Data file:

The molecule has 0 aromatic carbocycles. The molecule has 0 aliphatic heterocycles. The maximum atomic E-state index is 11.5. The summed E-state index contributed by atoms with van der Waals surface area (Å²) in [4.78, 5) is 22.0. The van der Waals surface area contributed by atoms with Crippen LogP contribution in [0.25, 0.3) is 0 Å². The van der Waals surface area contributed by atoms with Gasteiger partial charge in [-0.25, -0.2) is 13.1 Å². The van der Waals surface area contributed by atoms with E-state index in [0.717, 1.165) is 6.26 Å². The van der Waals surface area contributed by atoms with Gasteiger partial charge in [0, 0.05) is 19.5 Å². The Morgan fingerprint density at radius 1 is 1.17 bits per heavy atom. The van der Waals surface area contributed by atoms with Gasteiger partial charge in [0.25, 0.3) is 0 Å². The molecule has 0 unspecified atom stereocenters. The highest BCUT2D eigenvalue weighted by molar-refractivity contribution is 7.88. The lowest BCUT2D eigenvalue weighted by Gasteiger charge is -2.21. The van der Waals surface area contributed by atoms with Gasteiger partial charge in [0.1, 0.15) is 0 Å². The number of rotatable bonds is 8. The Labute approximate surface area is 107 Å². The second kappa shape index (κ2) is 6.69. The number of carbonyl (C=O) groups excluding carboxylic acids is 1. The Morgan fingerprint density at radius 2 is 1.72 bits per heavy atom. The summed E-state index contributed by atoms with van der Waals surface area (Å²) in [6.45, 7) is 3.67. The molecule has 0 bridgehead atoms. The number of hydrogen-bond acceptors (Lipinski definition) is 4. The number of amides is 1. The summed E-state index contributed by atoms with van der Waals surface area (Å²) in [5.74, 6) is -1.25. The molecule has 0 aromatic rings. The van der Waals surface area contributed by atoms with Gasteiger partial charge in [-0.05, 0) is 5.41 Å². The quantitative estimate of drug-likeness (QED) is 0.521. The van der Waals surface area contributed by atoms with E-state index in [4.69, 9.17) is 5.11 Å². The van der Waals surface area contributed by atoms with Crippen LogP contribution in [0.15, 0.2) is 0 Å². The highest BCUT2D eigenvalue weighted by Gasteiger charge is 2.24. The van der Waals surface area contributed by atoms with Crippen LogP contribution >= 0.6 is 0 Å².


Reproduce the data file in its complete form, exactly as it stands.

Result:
The molecule has 0 aromatic carbocycles. The molecule has 0 aliphatic heterocycles. The maximum atomic E-state index is 11.5. The summed E-state index contributed by atoms with van der Waals surface area (Å²) in [4.78, 5) is 22.0. The van der Waals surface area contributed by atoms with Crippen LogP contribution in [0.25, 0.3) is 0 Å². The van der Waals surface area contributed by atoms with Gasteiger partial charge in [-0.25, -0.2) is 13.1 Å². The van der Waals surface area contributed by atoms with E-state index in [0.717, 1.165) is 6.26 Å². The van der Waals surface area contributed by atoms with Gasteiger partial charge in [0, 0.05) is 19.5 Å². The Morgan fingerprint density at radius 1 is 1.17 bits per heavy atom. The van der Waals surface area contributed by atoms with Gasteiger partial charge in [0.25, 0.3) is 0 Å². The molecule has 0 unspecified atom stereocenters. The highest BCUT2D eigenvalue weighted by molar-refractivity contribution is 7.88. The lowest BCUT2D eigenvalue weighted by Gasteiger charge is -2.21. The van der Waals surface area contributed by atoms with Gasteiger partial charge in [0.1, 0.15) is 0 Å². The number of rotatable bonds is 8. The Labute approximate surface area is 107 Å². The second kappa shape index (κ2) is 6.69. The number of carbonyl (C=O) groups excluding carboxylic acids is 1. The Morgan fingerprint density at radius 2 is 1.72 bits per heavy atom. The summed E-state index contributed by atoms with van der Waals surface area (Å²) in [6.45, 7) is 3.67. The molecule has 0 bridgehead atoms. The number of hydrogen-bond acceptors (Lipinski definition) is 4. The number of amides is 1. The summed E-state index contributed by atoms with van der Waals surface area (Å²) in [5.74, 6) is -1.25. The molecule has 0 aromatic rings. The van der Waals surface area contributed by atoms with Gasteiger partial charge in [-0.05, 0) is 5.41 Å². The quantitative estimate of drug-likeness (QED) is 0.521. The van der Waals surface area contributed by atoms with E-state index in [4.69, 9.17) is 5.11 Å². The van der Waals surface area contributed by atoms with Crippen LogP contribution in [0.15, 0.2) is 0 Å². The highest BCUT2D eigenvalue weighted by Gasteiger charge is 2.24. The van der Waals surface area contributed by atoms with Crippen LogP contribution >= 0.6 is 0 Å².